Saturday, December 5, 2009

Distance as an obstacle to health care delivery in Indian Country

A story in the New York Times earlier this week proclaimed good news for American Indian health care in the form of stimulus dollars and other federal funds flowing to the Indian Health Service. Describing a meeting in Washington last month between Obama and the leaders of 564 tribes, Pam Belluck writes that health care was at the top of leaders' wish lists. Obama is quoted as acknowledging disparities in health care delivery for American Indians, and specifically the high rates at which this population die of a range of illnesses, e.g., diabetes, alcoholism, pneumonia, influenza, and even tuberculosis. Senator Byron Dorgan of North Dakota calls for an appropriate federal response to the “full-scale health care rationing going on on Indian reservations.”

While a great deal of the "rationing" described is due to lack of funding and staff shortages, the story also makes frequent mention of distance as an impediment to delivery of health care for Indians. Interestingly, it also provides two specific illustrations of challenges to Indian health care delivery in urban contexts. Here are some excerpts regarding rural locales and attendant spatial challenges:
Too few doctors. Too little equipment. Hospitals and clinics miles of hardscrabble road away.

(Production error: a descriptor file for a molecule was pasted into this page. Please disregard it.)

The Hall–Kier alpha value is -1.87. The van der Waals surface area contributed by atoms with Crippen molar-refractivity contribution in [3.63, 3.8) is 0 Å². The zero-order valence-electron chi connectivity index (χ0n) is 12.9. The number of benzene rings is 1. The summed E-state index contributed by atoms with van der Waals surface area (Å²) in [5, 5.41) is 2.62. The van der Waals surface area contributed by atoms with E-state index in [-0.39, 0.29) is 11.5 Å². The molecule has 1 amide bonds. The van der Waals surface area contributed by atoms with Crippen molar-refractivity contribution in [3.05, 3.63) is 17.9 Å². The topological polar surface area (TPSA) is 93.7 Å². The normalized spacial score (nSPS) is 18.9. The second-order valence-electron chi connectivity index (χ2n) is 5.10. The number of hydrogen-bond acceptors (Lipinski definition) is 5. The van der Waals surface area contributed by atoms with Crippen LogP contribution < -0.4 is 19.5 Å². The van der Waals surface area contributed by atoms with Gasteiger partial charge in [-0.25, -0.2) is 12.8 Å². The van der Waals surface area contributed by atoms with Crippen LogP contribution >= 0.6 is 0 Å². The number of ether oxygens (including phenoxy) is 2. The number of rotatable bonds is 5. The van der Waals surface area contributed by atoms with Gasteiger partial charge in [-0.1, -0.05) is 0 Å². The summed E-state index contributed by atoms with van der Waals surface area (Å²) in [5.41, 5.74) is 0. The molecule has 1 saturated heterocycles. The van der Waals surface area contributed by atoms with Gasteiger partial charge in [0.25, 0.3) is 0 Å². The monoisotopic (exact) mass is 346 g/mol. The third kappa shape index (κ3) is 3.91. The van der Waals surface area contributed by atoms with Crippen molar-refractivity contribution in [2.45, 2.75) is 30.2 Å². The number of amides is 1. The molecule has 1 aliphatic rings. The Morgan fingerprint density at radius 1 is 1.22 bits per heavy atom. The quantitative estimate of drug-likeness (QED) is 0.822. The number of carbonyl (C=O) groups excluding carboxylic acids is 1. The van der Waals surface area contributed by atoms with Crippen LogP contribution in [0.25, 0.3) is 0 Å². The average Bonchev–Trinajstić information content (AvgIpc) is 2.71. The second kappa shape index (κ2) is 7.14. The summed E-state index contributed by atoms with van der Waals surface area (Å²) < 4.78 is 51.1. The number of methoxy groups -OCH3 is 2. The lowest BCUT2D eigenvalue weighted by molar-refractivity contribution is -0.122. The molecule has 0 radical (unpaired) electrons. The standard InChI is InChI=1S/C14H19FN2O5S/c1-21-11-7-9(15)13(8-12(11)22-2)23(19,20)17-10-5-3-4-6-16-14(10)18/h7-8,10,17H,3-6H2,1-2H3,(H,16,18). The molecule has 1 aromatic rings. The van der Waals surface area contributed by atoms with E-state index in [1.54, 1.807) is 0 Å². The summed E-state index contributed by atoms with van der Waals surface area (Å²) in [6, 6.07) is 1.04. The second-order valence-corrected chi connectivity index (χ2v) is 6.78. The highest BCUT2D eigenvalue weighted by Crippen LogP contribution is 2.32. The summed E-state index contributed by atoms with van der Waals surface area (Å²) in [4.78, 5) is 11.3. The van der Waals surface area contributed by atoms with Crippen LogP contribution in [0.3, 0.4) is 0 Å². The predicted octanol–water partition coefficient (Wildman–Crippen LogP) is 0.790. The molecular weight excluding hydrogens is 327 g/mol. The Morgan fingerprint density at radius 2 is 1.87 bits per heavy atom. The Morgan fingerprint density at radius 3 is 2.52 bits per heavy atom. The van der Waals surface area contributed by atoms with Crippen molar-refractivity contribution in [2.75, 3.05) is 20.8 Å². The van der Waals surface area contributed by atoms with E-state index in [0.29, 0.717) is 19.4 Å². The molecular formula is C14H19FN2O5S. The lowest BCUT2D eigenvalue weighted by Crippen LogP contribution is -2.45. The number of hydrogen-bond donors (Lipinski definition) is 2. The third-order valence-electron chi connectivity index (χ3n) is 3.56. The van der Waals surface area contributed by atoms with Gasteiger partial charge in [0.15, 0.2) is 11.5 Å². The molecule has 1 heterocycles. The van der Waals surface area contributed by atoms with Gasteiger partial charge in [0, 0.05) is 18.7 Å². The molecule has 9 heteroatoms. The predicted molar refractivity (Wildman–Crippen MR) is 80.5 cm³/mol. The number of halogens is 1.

* * *
Money shortages, bureaucracy and distance can delay treatment of even serious conditions for months, even years.
* * *
Treating large swaths of the Hopi and Navajo reservations — the Navajo alone is the size of West Virginia — is inherently difficult.
* * *
Ruby Biakeddy’s six-sided hogan, a traditional Navajo home, without running water or a phone, is an hour’s drive on a dirt road from drinking water, and even farther from diabetes and blood pressure medication.
* * *
Patients contribute to the frustrations. Nearly a third do not show up for scheduled surgery at Tuba City, often citing distance or cost.
Of course, better funding can alleviate some of these spatial challenges by enabling the provision of care in more places and with longer opening hours. Funding won't, however, solve all of the problems if, as Belluck observes, "providers and insurers, daunted by the alarming health problems, continue avoiding Indian Country."

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